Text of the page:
Climate change threatens Michigan's fruit belt, energy equity advocates win case

CO2 2022/2021 418.23 ppm / 416.07 ppm

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Public comment: Michiganders had a chance to weigh in on the state’s draft climate plan last week. Environmental advocates took the opportunity to push for cutting emissions faster and emphasize issues like public transportation and retrofitting older homes to be more energy-efficient. “Specifically, the plan should more rapidly increase our use of clean, renewable energy and set a goal for 100 percent carbon-free electricity by 2035,” said Kate Madigan, director of nonprofit Michigan Climate Action Network. The current plan would have the state source half its energy from renewables by 2030 and end coal-fired generation by 2035, with a goal to achieve “carbon neutrality” by 2050. Madigan argued that the state should only replace fossil fuels with renewable energy instead of replacing coal with methane gas to serve as “bridge fuel.” Nuclear energy also emerged as a significant point of contention, with pro-nuclear commenters arguing that decreasing nuclear generation would increase the reliance on fossil fuels. Others called this a “false solution” that threatens the region with disasters like the 2011 meltdown at the Fukushima Daiichi Nuclear Power Plant in Japan and produces difficult-to-store waste. (MLive, Bridge)

Renewable benefits: Environmental advocates also say a recent report by Greenlink Analytics helps make a case for accelerating Michigan’s transition away from fossil fuels. The report compares the current state-approved energy plans for Michigan utilities with 17 gigawatts of additional clean energy by 2050 and an end to all methane gas generation. The report says this scenario would produce $1,600 in annual energy savings for the average household by 2035 and create 50% more jobs in the energy sector. Researchers also predict it would decrease the number of asthma cases in the state by 6,300 by 2050. (MLive)

Energy equity: DTE Energy will add $40 million to its energy efficiency program for income-qualified customers, part of a settlement between the utility, the Sierra Club, and other parties including the Ecology Center, Earth Justice, and the Natural Resources Defense Council. “Michigan has one of the highest energy burdens in the country, and most of that impact is in Detroit’s majority Black income-qualified communities,” said Mike Berkowitz, the Sierra Club’s Beyond Coal Campaign Senior Representative in Michigan. The settlement will target areas that have been historically underserved for energy efficiency upgrades. "We're hoping that it becomes a model so that you're prioritizing the areas where there's the greatest need and the greatest vulnerability," said Elena Saxonhouse, managing attorney of Sierra Club's Environmental Law Program. (Utility Dive)

Whither the fruit belt? Lake Michigan has been a source of protection for west Michigan’s fruit belt, which produces 70% of the country’s tart cherries along with large quantities of apples. Cold air blowing off the lake in spring keeps trees dormant and warm winds in fall stave off an early frost. But climate change is altering this dynamic. "My dad remembers one major crop failure in his young life, in the 1960s or so," said John McAvoy, a vice president at King Orchards in Antrim County. "But in the last 20 years, we've had a crop failure in 2002, 2012, 2020 and 2021." Reduced ice cover and a warming lake can cause fruit trees to flower early, only to lose their blossoms–and any future fruit–in a late frost. Although orchardists use wind turbines and irrigation to protect trees against a late frost, these strategies are expensive and not always successful. King Orchards is responding to the problem by diversifying their production into strawberries, asparagus, apricots, peaches and other crops. (Freep)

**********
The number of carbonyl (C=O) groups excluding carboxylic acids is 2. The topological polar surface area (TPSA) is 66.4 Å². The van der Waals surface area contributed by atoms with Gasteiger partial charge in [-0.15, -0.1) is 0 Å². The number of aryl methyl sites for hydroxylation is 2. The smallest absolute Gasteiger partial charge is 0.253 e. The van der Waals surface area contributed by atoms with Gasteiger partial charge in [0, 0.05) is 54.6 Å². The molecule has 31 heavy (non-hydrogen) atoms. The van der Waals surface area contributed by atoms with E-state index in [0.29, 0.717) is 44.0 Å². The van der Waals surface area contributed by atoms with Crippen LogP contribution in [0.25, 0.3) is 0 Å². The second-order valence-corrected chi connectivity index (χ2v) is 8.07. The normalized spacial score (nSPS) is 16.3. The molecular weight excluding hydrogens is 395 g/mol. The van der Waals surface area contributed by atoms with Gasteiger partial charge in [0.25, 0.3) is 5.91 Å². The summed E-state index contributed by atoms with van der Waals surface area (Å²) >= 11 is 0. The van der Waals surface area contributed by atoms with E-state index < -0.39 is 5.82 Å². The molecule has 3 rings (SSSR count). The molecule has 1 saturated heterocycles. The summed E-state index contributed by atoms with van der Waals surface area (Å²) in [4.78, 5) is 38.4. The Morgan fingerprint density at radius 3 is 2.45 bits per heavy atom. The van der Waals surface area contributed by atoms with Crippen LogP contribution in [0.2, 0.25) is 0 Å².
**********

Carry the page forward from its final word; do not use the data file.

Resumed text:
See @keithmatheny's post on Twitter.

Code talk: Builders and environmentalists are set to face off this year as state officials consider adopting a more energy-efficient home building code. “For action on climate change and for energy efficiency, it’s one of the only administrative tools we have to ensure that homes and buildings are efficient,” said Charlotte Jameson, chief policy officer for the Michigan Environmental Council. Yet, Bob Filka, CEO of the Home Builders Association of Michigan, says that more energy-efficient codes could hurt the market by driving up prices at a time when housing costs are already increasing dramatically. The Michigan Department of Licensing and Regulatory Affairs is considering adopting standards set by the International Energy Conservation Code requiring more insulation in ceilings and basements, rigid foam insulation for exterior walls, and tighter seals for ceilings and windows among other changes. The U.S. Department of Energy says the new standards would create energy savings of 11% compared to the existing code and save the average Michigan household $327 annually on utility bills. (Bridge)

Stranded pipeline? In the Straits of Magazine, a group opposing Enbridge’s planned tunnel for its Line 5 pipeline is arguing that the company’s own paperwork shows the project will become a “stranded asset” by 2041. Advocacy group Oil and Water Don’t Mix says the company’s depreciation study–which shows the pipeline remaining viable for only a few decades–contradicts their agreement with Michigan officials to operate it for 99 years. The company’s calculus considers climate change policies and future regulations, which could shorten the cost recovery period. Enbridge spokesperson Ryan Duffy says the study was intended to calculate the “cost of service toll,” not predict the pipeline's lifespan. (MLive)


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